Monday, December 14, 2009
Posted by Richard Trillo at Monday, December 14, 2009
Google is huge and rapacious. Of course. But I often love what they do. Google Earth is a fabulous tool and Google Maps and Street View astonishing. But when launching the new Google Maps Directions service for Kenya, perhaps they forgot about the Likoni "ferry" – the roll-on, roll-off lumps of rotting iron that link Mombasa Island with Kenya's south coast, and Tanzania.
If you use Google Map Directions to find a route from Bamburi (North Coast) to Diani Beach (South Coast), Google suggests you drive off into the bush, via Kinango and Kwale. This takes you round the back of the maze of creeks behind Mombasa island. Picturesque in parts, but very, very rough. Google says "about 2 hours 13 mins". I'd say "allow a day". And then curiously, the directions give up, just minutes from Diani Beach, as if exhausted, leaving you driving back up the hill again towards Kwale. The proper route goes straight across Mombasa Island, over the ferry, and down the coast highway. When the traffic is quiet, early in the morning (and if you're lucky with the ferry timings), you can get from Bamburi to Diani Beach in just over an hour.
Mad directions like these are teething troubles: give this two or three years to bed down and most of Kenya will be very navigable on Google Maps. Already the level of detail is impressive.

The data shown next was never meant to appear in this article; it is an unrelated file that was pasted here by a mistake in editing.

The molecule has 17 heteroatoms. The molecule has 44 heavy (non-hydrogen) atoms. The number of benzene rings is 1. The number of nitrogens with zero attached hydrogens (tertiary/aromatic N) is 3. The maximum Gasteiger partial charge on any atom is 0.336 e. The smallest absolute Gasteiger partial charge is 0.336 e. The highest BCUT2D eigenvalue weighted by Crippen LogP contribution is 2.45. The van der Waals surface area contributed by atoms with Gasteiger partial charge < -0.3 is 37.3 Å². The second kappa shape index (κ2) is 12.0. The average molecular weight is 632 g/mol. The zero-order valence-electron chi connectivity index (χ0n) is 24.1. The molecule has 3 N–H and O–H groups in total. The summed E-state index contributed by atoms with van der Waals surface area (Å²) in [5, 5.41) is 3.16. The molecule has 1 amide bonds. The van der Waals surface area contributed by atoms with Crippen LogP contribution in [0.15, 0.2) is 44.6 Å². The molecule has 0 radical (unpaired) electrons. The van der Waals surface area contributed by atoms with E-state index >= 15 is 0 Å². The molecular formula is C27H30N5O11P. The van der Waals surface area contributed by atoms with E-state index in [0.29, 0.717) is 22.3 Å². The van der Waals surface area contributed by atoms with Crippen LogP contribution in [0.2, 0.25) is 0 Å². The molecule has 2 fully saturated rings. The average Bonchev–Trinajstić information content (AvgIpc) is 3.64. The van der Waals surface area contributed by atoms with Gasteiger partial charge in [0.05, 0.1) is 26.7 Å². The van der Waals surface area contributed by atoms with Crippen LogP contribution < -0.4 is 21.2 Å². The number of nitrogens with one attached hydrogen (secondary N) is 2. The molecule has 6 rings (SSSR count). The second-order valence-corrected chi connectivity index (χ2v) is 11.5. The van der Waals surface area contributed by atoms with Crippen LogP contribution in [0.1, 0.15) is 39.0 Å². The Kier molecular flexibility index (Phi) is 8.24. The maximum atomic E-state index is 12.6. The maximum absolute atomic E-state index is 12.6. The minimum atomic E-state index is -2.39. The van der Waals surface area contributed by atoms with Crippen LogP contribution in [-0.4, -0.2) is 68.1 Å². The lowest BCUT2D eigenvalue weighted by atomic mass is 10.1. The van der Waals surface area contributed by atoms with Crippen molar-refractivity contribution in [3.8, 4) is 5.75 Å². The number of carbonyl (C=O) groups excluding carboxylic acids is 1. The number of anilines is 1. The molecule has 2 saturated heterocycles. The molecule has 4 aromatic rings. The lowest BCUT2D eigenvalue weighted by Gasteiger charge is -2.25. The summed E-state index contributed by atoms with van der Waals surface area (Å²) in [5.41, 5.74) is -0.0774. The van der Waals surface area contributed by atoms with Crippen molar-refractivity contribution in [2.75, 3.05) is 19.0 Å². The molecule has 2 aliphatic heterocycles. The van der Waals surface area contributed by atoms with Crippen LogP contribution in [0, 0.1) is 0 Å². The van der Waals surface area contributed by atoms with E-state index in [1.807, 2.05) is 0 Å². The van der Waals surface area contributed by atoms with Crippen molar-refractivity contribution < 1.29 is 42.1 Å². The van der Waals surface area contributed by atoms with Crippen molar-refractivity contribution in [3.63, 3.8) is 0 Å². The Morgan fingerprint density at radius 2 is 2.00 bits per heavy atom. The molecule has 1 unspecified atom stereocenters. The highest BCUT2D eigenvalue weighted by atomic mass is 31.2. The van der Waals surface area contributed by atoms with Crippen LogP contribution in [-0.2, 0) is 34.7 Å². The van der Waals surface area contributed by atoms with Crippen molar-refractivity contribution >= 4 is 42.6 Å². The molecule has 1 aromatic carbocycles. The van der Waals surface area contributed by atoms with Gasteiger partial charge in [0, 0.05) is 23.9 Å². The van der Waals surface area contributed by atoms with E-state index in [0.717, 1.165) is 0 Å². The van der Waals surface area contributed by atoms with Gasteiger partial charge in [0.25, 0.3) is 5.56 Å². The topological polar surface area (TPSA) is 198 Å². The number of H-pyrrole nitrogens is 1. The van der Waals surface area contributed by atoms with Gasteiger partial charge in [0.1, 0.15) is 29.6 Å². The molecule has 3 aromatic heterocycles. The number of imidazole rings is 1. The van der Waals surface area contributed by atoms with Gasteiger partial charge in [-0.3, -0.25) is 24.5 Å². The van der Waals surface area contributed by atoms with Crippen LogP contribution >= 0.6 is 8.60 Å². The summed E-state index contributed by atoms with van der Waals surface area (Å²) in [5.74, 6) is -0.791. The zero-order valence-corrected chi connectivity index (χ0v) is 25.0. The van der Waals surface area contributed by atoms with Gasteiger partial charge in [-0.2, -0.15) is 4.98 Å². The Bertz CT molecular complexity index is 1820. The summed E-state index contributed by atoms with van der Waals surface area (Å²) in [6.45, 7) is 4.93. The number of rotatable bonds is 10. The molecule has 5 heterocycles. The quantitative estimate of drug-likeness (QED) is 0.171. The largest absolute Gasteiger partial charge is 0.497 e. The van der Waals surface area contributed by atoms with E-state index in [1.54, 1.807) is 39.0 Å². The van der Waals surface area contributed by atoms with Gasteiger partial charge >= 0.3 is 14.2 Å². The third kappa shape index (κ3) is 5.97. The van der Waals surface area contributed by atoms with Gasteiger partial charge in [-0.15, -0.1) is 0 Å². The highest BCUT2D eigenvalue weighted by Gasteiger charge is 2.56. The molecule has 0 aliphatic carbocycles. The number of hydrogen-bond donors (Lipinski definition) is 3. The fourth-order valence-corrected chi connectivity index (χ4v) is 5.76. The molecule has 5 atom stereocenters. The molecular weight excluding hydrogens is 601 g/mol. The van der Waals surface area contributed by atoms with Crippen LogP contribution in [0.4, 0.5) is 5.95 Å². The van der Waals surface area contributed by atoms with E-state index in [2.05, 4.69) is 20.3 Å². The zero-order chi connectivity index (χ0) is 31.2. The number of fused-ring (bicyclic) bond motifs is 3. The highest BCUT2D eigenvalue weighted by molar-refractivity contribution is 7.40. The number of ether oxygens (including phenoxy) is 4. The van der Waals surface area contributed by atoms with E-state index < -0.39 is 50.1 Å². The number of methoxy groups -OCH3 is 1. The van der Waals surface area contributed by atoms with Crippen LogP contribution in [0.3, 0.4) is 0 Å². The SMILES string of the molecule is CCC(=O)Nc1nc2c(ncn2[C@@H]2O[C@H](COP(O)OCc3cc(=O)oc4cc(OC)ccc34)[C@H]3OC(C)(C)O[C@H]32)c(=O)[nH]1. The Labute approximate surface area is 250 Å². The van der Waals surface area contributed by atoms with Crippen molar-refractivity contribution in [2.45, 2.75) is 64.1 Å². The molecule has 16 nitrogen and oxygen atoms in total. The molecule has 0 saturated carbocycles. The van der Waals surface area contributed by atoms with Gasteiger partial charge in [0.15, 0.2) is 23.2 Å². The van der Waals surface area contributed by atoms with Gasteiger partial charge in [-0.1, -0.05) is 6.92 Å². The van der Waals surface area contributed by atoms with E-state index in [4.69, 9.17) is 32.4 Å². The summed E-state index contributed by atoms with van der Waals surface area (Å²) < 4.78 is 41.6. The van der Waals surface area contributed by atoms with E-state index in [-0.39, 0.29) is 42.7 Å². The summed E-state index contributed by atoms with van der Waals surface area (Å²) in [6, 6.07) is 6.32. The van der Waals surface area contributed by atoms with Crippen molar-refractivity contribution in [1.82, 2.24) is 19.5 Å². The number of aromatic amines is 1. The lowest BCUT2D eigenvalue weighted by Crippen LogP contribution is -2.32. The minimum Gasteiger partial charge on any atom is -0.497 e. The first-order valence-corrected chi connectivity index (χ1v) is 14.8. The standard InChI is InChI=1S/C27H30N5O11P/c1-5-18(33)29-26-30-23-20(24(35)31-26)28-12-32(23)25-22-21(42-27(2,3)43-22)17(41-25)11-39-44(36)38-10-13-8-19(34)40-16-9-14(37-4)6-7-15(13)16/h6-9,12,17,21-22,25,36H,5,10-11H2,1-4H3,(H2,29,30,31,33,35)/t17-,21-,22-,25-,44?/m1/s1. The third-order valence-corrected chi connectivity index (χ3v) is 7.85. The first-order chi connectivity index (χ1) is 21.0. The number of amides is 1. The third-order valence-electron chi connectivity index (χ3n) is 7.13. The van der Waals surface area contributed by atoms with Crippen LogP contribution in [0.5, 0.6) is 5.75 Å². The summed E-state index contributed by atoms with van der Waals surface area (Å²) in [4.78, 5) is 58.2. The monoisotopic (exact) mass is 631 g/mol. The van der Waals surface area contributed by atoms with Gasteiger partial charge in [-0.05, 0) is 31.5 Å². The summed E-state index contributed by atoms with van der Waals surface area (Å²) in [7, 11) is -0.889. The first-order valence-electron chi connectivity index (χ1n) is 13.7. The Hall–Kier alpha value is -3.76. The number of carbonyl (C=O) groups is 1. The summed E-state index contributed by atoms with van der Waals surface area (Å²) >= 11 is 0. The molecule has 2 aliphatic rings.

I'm wondering about Google Street View in Kenya, though. Is that going to work?
Sunday, December 13, 2009
Posted by Richard Trillo at Sunday, December 13, 2009
I've just been tweeted this superb interview by the always stimulating Paula Kahumbu (@paulakahumbu), CEO of Wildlife Direct, and now I see it's two years old. But it's so well crafted and delivered, and such a compelling and fascinating piece, that it's highly recommended viewing. Leakey's theory of the empathetic biped (Homo sapiens), that he expounds in the clip on p.5, is one I've never heard before. I find the idea that humans became human because one leg out of action means the whole creature is out of action – and therefore has to be looked after – just wonderful. As a thinker and a deliverer, Leakey is in a class of his own.
He makes great wine, too. And like so much else in his life, they said it couldn't be done.